See our Magnum Photos gallery on the English countryside.
You nameless offshoots of a drudge,
June, I agree that Thomas’ rise and fall and rise again, all in the space of a few months of Downton time, induced vertigo. The scenes of Mrs. Patmore, Mr. Carson, and others dismissing him with the cold joy that comes from years of disdain were amazing. How strange it was to see a character whom I think of as being always firmly in control reduced to a tantrum in a shed! “I’ve been taken for the fool I am,” he almost wept, as O’Brien looked on, her own desperate struggle with herself still ahead of her.
I guess Thomas was equally desperate in the trenches, and, as in the trenches, it didn’t take him long this episode to seize an opportunity for escape. You’re right that his position is still not advantageous, especially compared with his dreams of being a legitimate businessman, but I wouldn’t count him out. I have enough faith in his weaselly, snide brilliance that when Thomas showed up with a tray, I expected he was about to poison poor Mr. Carson.
Oh, how I hope for Downton Abbey: The Next Generation! Erin Branson will come back to Downton full of spit and vinegar, only to fall hopelessly in love with Baby Charlie, now a valet to Matthew Crawley (but still known as Baby Charlie). A German bomb will destroy the Grantham Arms, leaving John Bates Jr. out of work. P. Gordon will return for Edith at last, giving the spinster aunt a chance at love. And the dowager countess will be exactly the same.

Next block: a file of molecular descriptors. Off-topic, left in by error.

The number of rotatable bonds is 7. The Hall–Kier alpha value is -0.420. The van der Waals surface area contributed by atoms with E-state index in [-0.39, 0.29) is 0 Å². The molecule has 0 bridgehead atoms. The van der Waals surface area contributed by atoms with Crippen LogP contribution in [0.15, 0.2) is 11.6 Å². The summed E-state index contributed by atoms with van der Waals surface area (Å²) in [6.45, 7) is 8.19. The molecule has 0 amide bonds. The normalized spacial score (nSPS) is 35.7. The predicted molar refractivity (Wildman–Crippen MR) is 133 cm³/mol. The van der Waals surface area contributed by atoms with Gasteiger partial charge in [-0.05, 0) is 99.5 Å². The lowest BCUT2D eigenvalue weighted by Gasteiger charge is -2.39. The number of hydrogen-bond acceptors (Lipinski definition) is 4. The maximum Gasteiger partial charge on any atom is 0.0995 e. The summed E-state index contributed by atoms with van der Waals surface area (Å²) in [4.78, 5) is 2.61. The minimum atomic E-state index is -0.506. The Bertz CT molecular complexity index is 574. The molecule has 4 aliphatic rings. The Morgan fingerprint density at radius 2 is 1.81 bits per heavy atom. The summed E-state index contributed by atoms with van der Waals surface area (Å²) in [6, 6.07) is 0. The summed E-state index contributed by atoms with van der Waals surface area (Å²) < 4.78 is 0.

I took note this episode of how difficult it was to be a doctor in 1919, thanks to Dr. Clarkson’s plentiful biffs and boners. First he blew Matthew’s spinal diagnosis (and didn’t tell him that another doctor disagreed). Then his miracle treatment of cinnamon and milk didn’t save Lavinia from influenza. (What a perfect engine for plot surprises was the Spanish flu, with its predilection for young adults over the elderly!) At least he correctly identified Molesley as a drunk rather than a disease vector. And his exasperated look when cousin Isobel insisted on coming along to help was priceless. No one has ever successfully hidden an emotion in the history of this entire show, thank God.
June, I certainly don’t think this is the end of Mary and Matthew. All that stands in their way now is Matthew’s self-loathing and Mary’s fiance, but those seem relatively trifling matters. They’ll be together one day, I’m quite sure, and when they’re married, they’ll dance once again to that song from Zip! Goes a Million. (Music by Jerome Kern, by the way, and lyrics by P.G. Wodehouse—someone revive this show, stat!)
When that wedding happens, it’ll be grand and expensive, I’m sure, but I’m quite fond of the ceremony that Bates and Anna had in Ripon, with only a justice of the peace and a select few witnesses present. (Who were they? Just a bunch of Riponers who really love weddings? I guess in an era before sudsy TV shows, entertainment was harder to come by.) I didn’t mind how the two of them looked in bed, but it can’t compare to Anna in her white dress and Bates in his suit, exchanging vows with a smile. Even the ring went smoothly; I thought there’d be a whole embarrassing moment where Bates had to pry Vera’s severed finger out of it first.
You are my stick,
Editor’s note: For the benefit of American readers who haven’t yet seen Season 2 of Downton Abbey, please do your best to avoid spoilers for next week’s finale when commenting.
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